Those caste and class structures that suited The One are exactly what SRK’s fandom, inspired by him, challenges and defies to find their place in the world. Little wonder, then, that SRK continues to find himself at the center of sociopolitical debates in the country that narrow everything down to his religion and Muslim identity despite movies like My Name is Khan (“. . . and I am not a terrorist.”) Having been scathed once for speaking out, SRK has turned into a quiet star focused on his mega and meta projects—a compassionate psychologist in Dear Zindagi, an NRI tortured by his past and unable to contain his spiraling everyday life in which he feels something amiss (a typical Imtiaz Ali hero) in Jab Harry Met Sejal, a love-seeking dwarf in Zero, the dual-role “star” and his “fan” in Fan.
Considering these later-career SRK characters, Bhattacharya doesn’t hesitate to point out that, despite his status as a feminist icon, his earlier characters weren’t necessarily feminist. He had to turn his trajectory from playing an anti-hero, a villain, a murderer, and a stalker to a vulnerable love interest whose main attractive feature—beyond the singular voice, the exotic locales, the signature open-arms gesture, and the not-afraid-to-show-emotions-or-cry—is listening to his love interest with the intent to understand her better.
For many, as this type of romantic hero in post-liberalization India, SRK is liberalization. The behind-the-scenes, middle-class-to-riches story of a Delhi boy and his own love story made him more desirable, interesting, and alluring to cinema-goers. His aspirational and driven individuality turned him into one of the biggest stars captivating audiences for decades. In discussing how pay disparity and other socioeconomic issues hindering both rural and urban Indian women are rooted in patriarchy, Bhattacharya reveals how this overall myth of SRK helps them find the courage to rebel against the systems designed to keep them confined.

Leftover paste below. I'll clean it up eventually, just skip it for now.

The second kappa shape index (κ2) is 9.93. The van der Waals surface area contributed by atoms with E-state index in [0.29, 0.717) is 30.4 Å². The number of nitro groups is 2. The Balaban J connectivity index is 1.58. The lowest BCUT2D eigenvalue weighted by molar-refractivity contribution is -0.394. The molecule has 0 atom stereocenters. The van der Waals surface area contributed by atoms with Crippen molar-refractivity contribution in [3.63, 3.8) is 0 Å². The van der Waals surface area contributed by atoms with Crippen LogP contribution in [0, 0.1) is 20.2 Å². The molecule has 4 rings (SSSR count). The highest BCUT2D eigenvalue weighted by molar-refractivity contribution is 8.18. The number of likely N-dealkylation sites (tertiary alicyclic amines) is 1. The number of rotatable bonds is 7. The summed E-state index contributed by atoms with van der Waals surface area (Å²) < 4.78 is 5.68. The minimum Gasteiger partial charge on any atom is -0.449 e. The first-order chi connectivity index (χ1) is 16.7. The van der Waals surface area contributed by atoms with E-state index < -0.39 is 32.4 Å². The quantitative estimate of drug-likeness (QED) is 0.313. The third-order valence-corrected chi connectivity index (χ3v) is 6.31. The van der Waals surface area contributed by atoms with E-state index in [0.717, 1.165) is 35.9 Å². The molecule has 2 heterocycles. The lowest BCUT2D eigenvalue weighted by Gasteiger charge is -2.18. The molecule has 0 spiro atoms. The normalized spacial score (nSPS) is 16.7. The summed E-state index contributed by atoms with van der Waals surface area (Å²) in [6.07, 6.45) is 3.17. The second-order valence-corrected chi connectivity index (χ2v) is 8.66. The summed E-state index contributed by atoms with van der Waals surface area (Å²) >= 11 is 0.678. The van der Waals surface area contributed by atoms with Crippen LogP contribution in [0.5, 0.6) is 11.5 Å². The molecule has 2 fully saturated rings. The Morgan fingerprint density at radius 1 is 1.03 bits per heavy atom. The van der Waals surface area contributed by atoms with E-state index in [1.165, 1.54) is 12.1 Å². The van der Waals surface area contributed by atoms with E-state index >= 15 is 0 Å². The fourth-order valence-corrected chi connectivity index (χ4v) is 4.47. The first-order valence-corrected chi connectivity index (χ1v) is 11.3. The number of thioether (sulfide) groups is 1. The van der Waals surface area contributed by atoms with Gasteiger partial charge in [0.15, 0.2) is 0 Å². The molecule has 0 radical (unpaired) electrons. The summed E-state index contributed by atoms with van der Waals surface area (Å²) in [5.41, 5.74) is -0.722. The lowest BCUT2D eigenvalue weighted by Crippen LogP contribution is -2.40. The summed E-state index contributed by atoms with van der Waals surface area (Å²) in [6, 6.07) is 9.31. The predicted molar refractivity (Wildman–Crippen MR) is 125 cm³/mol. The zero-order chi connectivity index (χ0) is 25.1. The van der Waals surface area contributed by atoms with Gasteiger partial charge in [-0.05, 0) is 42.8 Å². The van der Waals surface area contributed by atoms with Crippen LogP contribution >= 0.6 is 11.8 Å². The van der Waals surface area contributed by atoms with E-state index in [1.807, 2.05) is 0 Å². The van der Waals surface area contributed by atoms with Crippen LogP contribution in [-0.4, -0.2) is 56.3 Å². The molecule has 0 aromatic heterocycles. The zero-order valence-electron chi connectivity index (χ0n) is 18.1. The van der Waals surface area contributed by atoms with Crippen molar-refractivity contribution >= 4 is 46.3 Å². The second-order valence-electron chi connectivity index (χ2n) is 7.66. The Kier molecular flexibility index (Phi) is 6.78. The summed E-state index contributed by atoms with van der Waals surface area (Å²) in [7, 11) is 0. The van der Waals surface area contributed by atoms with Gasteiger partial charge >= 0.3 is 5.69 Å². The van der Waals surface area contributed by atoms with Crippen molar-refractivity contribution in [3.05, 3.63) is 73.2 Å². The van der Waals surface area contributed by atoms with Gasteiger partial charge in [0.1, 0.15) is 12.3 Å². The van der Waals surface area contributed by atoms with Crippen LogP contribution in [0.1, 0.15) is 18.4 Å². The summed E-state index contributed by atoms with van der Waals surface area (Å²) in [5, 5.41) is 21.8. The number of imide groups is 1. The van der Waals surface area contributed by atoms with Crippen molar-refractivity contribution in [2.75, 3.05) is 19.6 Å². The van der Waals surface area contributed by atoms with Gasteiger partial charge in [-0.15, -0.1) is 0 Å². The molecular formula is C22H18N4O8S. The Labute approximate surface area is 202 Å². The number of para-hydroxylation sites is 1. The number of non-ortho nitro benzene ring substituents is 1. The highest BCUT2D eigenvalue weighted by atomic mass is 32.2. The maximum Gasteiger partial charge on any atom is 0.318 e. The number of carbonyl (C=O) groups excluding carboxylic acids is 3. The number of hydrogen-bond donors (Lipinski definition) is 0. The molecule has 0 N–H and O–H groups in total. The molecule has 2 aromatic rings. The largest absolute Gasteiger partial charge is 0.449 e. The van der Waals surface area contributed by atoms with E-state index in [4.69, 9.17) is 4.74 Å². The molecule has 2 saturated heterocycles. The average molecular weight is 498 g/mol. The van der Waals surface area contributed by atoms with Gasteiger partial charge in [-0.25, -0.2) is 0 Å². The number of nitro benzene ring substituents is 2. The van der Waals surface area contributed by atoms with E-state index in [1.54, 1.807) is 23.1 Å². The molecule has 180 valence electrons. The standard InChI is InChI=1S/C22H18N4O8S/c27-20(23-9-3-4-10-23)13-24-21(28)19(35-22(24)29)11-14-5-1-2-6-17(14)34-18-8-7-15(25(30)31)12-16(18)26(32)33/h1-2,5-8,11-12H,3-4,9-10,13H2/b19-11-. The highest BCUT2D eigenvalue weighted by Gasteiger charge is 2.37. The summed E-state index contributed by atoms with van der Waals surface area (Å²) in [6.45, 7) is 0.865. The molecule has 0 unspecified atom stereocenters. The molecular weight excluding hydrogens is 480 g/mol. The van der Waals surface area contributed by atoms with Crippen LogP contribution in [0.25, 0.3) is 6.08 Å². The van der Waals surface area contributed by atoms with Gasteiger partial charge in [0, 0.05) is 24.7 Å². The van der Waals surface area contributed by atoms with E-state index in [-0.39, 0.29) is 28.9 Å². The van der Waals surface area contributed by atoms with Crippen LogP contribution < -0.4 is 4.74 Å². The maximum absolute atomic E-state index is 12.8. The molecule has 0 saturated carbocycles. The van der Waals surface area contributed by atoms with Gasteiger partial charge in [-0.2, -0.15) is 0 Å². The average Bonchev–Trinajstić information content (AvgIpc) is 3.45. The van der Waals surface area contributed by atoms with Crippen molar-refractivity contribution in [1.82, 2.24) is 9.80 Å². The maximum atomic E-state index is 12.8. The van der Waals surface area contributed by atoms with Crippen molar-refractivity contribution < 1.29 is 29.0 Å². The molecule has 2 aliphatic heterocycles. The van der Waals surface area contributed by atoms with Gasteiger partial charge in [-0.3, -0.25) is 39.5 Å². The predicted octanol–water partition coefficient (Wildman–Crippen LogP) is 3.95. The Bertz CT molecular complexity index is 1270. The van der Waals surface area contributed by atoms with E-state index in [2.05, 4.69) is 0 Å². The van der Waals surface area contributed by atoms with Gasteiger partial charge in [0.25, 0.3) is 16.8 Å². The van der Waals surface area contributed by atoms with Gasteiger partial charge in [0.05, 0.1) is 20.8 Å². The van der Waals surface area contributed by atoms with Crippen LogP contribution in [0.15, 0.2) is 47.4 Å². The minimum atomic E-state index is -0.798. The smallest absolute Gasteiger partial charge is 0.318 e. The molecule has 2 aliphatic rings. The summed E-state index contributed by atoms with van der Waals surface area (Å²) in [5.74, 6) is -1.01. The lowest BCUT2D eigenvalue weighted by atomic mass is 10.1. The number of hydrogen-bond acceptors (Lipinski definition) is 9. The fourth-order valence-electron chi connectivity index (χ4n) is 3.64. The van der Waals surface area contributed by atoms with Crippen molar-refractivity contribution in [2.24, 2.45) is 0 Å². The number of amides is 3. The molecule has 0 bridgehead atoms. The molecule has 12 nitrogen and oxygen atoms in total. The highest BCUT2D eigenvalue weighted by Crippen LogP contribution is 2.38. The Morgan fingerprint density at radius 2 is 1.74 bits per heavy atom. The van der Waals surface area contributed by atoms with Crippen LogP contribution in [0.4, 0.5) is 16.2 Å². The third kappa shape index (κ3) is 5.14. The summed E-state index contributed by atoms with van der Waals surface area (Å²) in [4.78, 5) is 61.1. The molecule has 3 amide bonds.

After the 2019 CAA-NRC protests against the Citizenship Amendment Act, there has been a shift in how stardom and stars are viewed. Even before that, their vocal defiance or agreement with the country’s state of affairs has always been key to understanding how politics and the state influence the Indian film industry—specifically, Bollywood—and how fans, polarized by the country’s politics, have also polarized stars. Fans pay close attention to what their favorite stars support or condemn publicly and on social media to decide if they’ll continue to cherish or admonish them. Speculating over SRK’s silence about the nationwide citizenship debate, fans felt he had accepted that “he had too many frailties to preach to others.” Then, in late-2021, SRK’s son, Aryan Khan, was charged with drug possession and subject to a police procedure and a trial-by-media. While this helps explain SRK’s earlier silence, it has also brought him closer to his fans. The support for SRK and his exemplary behavior—polite responses with hands folded even when visiting his son in jail—affirmed his fandom’s myth of Shah Rukh Khan: the average Delhi boy with talent and aspirations who made it big in nepotistic Bollywood while staying as humble as ever.